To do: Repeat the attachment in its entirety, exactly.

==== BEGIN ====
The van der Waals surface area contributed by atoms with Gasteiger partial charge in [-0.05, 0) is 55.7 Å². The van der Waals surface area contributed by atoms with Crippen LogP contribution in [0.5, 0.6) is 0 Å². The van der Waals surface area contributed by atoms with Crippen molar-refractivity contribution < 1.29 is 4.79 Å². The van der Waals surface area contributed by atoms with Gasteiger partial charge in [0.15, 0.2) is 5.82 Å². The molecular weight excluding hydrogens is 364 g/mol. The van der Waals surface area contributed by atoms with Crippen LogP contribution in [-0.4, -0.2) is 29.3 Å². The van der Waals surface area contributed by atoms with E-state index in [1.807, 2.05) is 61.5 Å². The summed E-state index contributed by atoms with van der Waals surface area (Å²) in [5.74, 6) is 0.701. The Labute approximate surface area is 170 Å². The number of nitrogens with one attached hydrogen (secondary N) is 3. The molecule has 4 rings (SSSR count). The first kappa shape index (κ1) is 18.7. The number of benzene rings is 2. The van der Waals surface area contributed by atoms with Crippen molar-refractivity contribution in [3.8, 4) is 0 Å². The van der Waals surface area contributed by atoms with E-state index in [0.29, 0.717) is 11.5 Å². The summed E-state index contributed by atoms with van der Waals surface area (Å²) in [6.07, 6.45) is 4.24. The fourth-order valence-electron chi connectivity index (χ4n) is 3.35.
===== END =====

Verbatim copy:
The van der Waals surface area contributed by atoms with Gasteiger partial charge in [-0.05, 0) is 55.7 Å². The van der Waals surface area contributed by atoms with Crippen LogP contribution in [0.5, 0.6) is 0 Å². The van der Waals surface area contributed by atoms with Crippen molar-refractivity contribution < 1.29 is 4.79 Å². The van der Waals surface area contributed by atoms with Gasteiger partial charge in [0.15, 0.2) is 5.82 Å². The molecular weight excluding hydrogens is 364 g/mol. The van der Waals surface area contributed by atoms with Crippen LogP contribution in [-0.4, -0.2) is 29.3 Å². The van der Waals surface area contributed by atoms with E-state index in [1.807, 2.05) is 61.5 Å². The summed E-state index contributed by atoms with van der Waals surface area (Å²) in [5.74, 6) is 0.701. The Labute approximate surface area is 170 Å². The number of nitrogens with one attached hydrogen (secondary N) is 3. The molecule has 4 rings (SSSR count). The first kappa shape index (κ1) is 18.7. The number of benzene rings is 2. The van der Waals surface area contributed by atoms with Crippen molar-refractivity contribution in [3.8, 4) is 0 Å². The van der Waals surface area contributed by atoms with E-state index in [0.29, 0.717) is 11.5 Å². The summed E-state index contributed by atoms with van der Waals surface area (Å²) in [6.07, 6.45) is 4.24. The fourth-order valence-electron chi connectivity index (χ4n) is 3.35.